we are but mortals


You clutched at the edges of your white coat, creating creases in the once well-ironed piece of clothing.

You fidgeted in discomfort on the green plastic chair beside the cot. You could not bear to look at the frail, cachectic lady choking on her sobs.

Wisps of her silver hair were plastered to her face, drenched in her tears. She hammered weakly at her unmoving legs, and stared at you with the desperate gaze of a lost soul. 

You tried to comfort her, but all that could tumble out of your mouth were weak phrases that do not mean a thing to her. Clumsily, you attempted dabbing at her tears with a tissue hastily grabbed from the bedside. 

Why was it that your eyes sting too? Perhaps it was the dry air in the air-conditioned ward. Maybe it was the glaringly bright lights shining down from the ceiling. Or the smell of the alcoholic disinfectant.

How do you comfort someone who already knows that she has terminal cancer? If she asks you about her condition, you do not lie. Neither do you reveal anything as a medical student. Even if you had read her case notes and known of her poor prognosis, you say nothing about it. You don't have to add on to her despair. You don't have to remind her of time that is rapidly ticking by.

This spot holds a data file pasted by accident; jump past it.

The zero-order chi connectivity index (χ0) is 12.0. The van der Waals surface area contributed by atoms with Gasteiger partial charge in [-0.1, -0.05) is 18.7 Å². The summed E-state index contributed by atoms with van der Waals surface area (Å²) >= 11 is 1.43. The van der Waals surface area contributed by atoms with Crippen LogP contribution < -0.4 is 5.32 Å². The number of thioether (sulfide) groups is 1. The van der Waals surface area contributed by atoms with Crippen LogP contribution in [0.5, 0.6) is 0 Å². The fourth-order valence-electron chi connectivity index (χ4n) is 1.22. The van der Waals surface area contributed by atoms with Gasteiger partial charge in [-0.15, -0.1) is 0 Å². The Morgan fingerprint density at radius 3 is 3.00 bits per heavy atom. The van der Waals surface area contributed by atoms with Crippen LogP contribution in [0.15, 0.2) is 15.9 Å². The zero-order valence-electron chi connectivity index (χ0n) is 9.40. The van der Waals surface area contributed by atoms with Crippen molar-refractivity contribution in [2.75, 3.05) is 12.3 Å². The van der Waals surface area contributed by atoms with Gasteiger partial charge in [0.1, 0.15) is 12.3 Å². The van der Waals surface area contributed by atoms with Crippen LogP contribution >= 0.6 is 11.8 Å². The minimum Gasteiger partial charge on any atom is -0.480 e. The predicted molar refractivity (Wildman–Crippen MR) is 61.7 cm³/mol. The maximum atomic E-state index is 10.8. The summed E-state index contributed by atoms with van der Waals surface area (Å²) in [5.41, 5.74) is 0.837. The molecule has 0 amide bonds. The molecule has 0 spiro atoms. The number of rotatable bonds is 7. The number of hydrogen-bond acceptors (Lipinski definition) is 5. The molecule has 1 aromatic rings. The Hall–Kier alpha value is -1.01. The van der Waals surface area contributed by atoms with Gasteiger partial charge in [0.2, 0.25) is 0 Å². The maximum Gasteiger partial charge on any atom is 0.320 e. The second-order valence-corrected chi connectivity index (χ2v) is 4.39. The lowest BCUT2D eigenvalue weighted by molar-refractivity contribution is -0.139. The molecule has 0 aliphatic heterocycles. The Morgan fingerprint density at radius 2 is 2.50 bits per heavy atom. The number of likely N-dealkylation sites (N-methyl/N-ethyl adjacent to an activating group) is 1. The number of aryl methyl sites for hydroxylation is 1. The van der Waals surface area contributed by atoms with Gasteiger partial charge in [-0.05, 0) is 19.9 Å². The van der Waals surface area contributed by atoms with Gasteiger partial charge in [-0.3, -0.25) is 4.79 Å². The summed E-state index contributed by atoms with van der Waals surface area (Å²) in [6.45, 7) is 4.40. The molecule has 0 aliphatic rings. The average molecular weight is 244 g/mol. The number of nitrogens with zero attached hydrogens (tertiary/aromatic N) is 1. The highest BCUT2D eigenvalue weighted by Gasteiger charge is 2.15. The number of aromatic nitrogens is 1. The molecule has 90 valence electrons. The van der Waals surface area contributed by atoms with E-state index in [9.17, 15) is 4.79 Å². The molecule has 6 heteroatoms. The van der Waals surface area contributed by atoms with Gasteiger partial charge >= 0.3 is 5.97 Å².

Eventually, you ask about her last wishes. No, not that bluntly. You phrase it in a more eloquent way. Grasping her wasted hands, you promise her that you will convey her wishes to her palliative care team. 

The shroud of despair in the ward was becoming too suffocating. With one last glance at her, who had then regained her composure, you hurriedly walked out of the ward.

On the train home, her words echoed in your mind, "I am terrified. I fear for the day when I close my eyes, never to open them again. Everyday, I witness the clock hands move. How many more cycles of that can I see?"

Death is a painful truth, but truth, nonetheless. 

Palliative Medicine simply puts things back into perspective. 

We are but mortals. 

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